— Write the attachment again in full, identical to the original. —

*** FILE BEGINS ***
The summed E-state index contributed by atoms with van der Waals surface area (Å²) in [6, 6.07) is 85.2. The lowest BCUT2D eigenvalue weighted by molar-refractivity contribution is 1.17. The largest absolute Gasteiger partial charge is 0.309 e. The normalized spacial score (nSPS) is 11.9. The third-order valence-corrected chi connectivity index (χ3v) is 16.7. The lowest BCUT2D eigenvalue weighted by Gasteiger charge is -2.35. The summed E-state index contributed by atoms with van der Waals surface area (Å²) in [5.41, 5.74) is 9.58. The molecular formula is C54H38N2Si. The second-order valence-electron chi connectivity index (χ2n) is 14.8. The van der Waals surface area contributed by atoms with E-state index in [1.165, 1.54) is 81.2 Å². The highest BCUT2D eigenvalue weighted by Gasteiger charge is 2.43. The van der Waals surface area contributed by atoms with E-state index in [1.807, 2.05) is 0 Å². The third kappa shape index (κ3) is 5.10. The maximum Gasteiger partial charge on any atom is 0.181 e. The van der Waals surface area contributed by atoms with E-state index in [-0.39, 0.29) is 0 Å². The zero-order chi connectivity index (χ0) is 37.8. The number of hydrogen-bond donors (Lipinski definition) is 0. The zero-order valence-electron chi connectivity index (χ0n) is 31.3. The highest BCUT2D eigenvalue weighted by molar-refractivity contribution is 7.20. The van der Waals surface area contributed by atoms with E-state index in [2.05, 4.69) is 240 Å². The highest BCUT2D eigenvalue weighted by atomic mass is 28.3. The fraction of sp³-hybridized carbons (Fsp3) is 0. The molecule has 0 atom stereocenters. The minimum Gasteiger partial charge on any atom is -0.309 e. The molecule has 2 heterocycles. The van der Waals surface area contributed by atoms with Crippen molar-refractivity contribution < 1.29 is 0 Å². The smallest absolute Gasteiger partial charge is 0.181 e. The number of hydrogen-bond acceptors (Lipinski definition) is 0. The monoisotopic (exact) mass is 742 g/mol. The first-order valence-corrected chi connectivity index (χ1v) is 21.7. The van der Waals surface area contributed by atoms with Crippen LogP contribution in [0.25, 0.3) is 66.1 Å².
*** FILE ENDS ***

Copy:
The summed E-state index contributed by atoms with van der Waals surface area (Å²) in [6, 6.07) is 85.2. The lowest BCUT2D eigenvalue weighted by molar-refractivity contribution is 1.17. The largest absolute Gasteiger partial charge is 0.309 e. The normalized spacial score (nSPS) is 11.9. The third-order valence-corrected chi connectivity index (χ3v) is 16.7. The lowest BCUT2D eigenvalue weighted by Gasteiger charge is -2.35. The summed E-state index contributed by atoms with van der Waals surface area (Å²) in [5.41, 5.74) is 9.58. The molecular formula is C54H38N2Si. The second-order valence-electron chi connectivity index (χ2n) is 14.8. The van der Waals surface area contributed by atoms with E-state index in [1.165, 1.54) is 81.2 Å². The highest BCUT2D eigenvalue weighted by Gasteiger charge is 2.43. The van der Waals surface area contributed by atoms with E-state index in [1.807, 2.05) is 0 Å². The third kappa shape index (κ3) is 5.10. The maximum Gasteiger partial charge on any atom is 0.181 e. The van der Waals surface area contributed by atoms with E-state index in [-0.39, 0.29) is 0 Å². The zero-order chi connectivity index (χ0) is 37.8. The number of hydrogen-bond donors (Lipinski definition) is 0. The zero-order valence-electron chi connectivity index (χ0n) is 31.3. The highest BCUT2D eigenvalue weighted by molar-refractivity contribution is 7.20. The van der Waals surface area contributed by atoms with E-state index in [2.05, 4.69) is 240 Å². The highest BCUT2D eigenvalue weighted by atomic mass is 28.3. The fraction of sp³-hybridized carbons (Fsp3) is 0. The molecule has 0 atom stereocenters. The minimum Gasteiger partial charge on any atom is -0.309 e. The molecule has 2 heterocycles. The van der Waals surface area contributed by atoms with Crippen molar-refractivity contribution < 1.29 is 0 Å². The smallest absolute Gasteiger partial charge is 0.181 e. The number of hydrogen-bond acceptors (Lipinski definition) is 0. The monoisotopic (exact) mass is 742 g/mol. The first-order valence-corrected chi connectivity index (χ1v) is 21.7. The van der Waals surface area contributed by atoms with Crippen LogP contribution in [0.25, 0.3) is 66.1 Å².